Sorry about this gigantic post! I’m really looking forward to read the rest the your books (especially Halls of Power and Marin’s Codex) and I immensely enjoyed the ones I’ve read so far. Thank you for your great stories, and I’m looking forward to whatever else you feel like working on in the future! I wish you all the best.
Hello Ayra, and first off, I’m glad you’ve liked Ancient Ruins and Spells of Old so far! Yes, it is a wall of text post, but I don’t mind. I read all of it, but I’m just going to comment on a few things from it to keep things simple on my end. I need to get back to editing the Ancient Dreams omnibus here in a few minutes, anyway.
First off, on being driven to read Ancient Ruins by the cover of Halls of Power? It isn’t silly. While plenty of people say ‘don’t judge a book by its cover’, that’s hogwash. Everyone judges books by their covers, and the cover of Halls of Power is one of my favorite art pieces. Born a Queen’s original cover was done by professional comic artists, but it was unfortunately too drab for a book cover in the end, which is why I had it replaced. That alone did wonders for the book on the whole.
I fully take your point on Born a Queen as well. It was… different to write. In a lot of ways it was an origin story, and the book suffers in part from the fact I simply re-wrote an older story. It’s how I felt after writing it that influenced me to decide not to simply re-write/edit older drafts, but that I’d completely re-write them. Editing Ancient Ruins has also been interesting in showing me where my style might have diverged from where I started. (FYI, I reduced the amount of dark stuff in Spells of Old because I wasn’t in nearly as dark of a mental state when I wrote it, and because I didn’t feel the need to make a point on the subject anymore… plus the stuff with Diane and Tyria was there. It wasn’t fan outcry.)
Finally, yeah, the audiobooks have lots of characters in them. I’m not sure I was entirely happy with my first narrator, the one who did Ancient Dreams, but Sarah has done a wonderful job of keeping the different characters distinct. I’ve liked her work quite a bit, and if a potential deal with a major audiobook producer falls through on Through the Fire, I’ll likely go back to Sarah for it.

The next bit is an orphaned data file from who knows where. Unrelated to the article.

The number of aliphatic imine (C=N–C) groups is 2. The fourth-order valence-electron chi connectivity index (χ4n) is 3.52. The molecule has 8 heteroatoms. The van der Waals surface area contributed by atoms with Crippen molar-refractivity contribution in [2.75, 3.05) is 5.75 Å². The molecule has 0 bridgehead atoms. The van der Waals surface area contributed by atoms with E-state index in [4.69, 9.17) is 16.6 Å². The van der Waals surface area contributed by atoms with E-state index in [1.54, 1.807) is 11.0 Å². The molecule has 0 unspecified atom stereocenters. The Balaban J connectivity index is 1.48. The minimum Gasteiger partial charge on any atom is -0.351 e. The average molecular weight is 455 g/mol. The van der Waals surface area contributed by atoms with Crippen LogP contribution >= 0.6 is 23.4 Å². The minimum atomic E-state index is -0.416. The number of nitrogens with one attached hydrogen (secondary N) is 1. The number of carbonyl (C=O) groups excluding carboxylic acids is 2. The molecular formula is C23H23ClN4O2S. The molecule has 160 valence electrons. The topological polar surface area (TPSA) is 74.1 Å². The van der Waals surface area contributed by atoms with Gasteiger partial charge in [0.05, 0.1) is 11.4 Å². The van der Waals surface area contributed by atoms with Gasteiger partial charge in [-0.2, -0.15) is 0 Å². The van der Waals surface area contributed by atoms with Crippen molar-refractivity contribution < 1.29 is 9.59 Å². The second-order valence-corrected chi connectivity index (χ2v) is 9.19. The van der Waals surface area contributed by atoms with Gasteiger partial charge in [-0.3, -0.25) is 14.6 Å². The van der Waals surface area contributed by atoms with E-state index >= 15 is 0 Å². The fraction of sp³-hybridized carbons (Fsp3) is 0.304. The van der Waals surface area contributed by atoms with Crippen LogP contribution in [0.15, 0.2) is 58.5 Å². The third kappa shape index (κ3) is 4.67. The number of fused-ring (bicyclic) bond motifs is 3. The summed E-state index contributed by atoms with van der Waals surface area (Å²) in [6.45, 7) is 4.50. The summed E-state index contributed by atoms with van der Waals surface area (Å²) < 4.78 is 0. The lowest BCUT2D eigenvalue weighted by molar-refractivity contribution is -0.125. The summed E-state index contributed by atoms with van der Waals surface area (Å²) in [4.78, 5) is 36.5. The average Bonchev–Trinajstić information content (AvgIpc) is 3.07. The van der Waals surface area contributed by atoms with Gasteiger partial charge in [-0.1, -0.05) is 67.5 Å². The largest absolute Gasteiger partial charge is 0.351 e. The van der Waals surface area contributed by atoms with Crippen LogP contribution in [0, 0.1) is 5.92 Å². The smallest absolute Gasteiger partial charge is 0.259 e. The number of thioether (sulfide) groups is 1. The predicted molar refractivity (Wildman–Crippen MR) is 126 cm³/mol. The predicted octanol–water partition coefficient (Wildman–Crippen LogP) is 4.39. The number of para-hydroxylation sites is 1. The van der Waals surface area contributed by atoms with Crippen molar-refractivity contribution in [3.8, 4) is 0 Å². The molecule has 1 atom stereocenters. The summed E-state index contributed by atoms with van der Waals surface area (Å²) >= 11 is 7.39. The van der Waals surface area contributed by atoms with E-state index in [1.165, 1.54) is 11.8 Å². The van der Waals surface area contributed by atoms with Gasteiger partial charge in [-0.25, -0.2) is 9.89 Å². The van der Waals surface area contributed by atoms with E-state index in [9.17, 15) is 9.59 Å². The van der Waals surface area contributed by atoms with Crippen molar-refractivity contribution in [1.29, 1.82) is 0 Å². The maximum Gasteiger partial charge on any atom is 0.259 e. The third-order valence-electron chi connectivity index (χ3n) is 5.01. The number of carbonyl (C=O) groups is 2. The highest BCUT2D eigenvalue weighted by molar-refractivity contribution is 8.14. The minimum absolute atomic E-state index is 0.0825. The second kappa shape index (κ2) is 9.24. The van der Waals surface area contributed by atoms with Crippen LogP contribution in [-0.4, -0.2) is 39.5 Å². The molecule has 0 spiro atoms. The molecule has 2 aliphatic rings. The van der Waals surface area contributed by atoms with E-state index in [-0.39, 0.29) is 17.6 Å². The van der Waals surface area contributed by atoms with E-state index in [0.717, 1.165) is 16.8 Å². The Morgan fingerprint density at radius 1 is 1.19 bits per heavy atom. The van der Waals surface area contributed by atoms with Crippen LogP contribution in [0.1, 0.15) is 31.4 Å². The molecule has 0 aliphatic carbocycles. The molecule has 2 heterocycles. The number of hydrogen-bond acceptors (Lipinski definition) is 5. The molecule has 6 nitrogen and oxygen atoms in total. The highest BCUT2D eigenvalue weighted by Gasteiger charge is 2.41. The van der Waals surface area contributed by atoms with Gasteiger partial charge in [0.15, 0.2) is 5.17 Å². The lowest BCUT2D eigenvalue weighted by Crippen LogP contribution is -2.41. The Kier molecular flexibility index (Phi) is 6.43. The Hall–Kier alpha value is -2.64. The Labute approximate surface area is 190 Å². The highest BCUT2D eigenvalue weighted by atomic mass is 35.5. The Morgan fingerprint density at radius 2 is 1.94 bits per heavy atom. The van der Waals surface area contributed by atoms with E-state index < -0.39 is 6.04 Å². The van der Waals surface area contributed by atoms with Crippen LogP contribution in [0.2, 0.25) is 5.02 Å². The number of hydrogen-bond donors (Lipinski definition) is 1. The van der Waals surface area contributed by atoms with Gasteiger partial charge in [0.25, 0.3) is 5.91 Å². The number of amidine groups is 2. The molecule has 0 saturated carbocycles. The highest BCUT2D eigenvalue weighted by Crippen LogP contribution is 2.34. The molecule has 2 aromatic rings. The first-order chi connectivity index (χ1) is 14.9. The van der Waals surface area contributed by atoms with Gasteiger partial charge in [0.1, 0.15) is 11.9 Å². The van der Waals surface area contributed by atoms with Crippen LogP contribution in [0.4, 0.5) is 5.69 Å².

Now back to editing, and to chew on ways to complicate the story of Through the Fire. I’m really good at complicating things.
Thanks for the answer!
By the way, I wasn’t asking for more dark stuff; it’s just that when reading both books in a row, I noticed there was a pretty marked difference between Ancient Ruins and Spells of Old on that aspect (while the rest was mostly consistent). Glad to hear you are in a less dark place!
Yeah, “don’t judge a book by its cover” is true in concept: the cover really doesn’t tell you anything about the quality of the book itself… the problem is, there’s literally multiple thousands of books available at your finger tips in a place like Amazon. How does someone pick a book to try or at least investigate? Sure, there’s word of mouth and reviews, but that’s limited and often quite biased. If a book has a non-appealing cover, there’s a good chance it’s going to be simply scrolled over, no matter how amazing the book itself might be.
I think I’ll try the audio sample for Halls of Power: I’ll see how it goes and decides there! I already have the digital “book” version of it, but if the audio version is relatively easy to follow and distinctive, I just might grab it too.
Two thumbs up for the illustration in this post by the way.
Best of luck with the omnibus editing and complicating Through the Fire!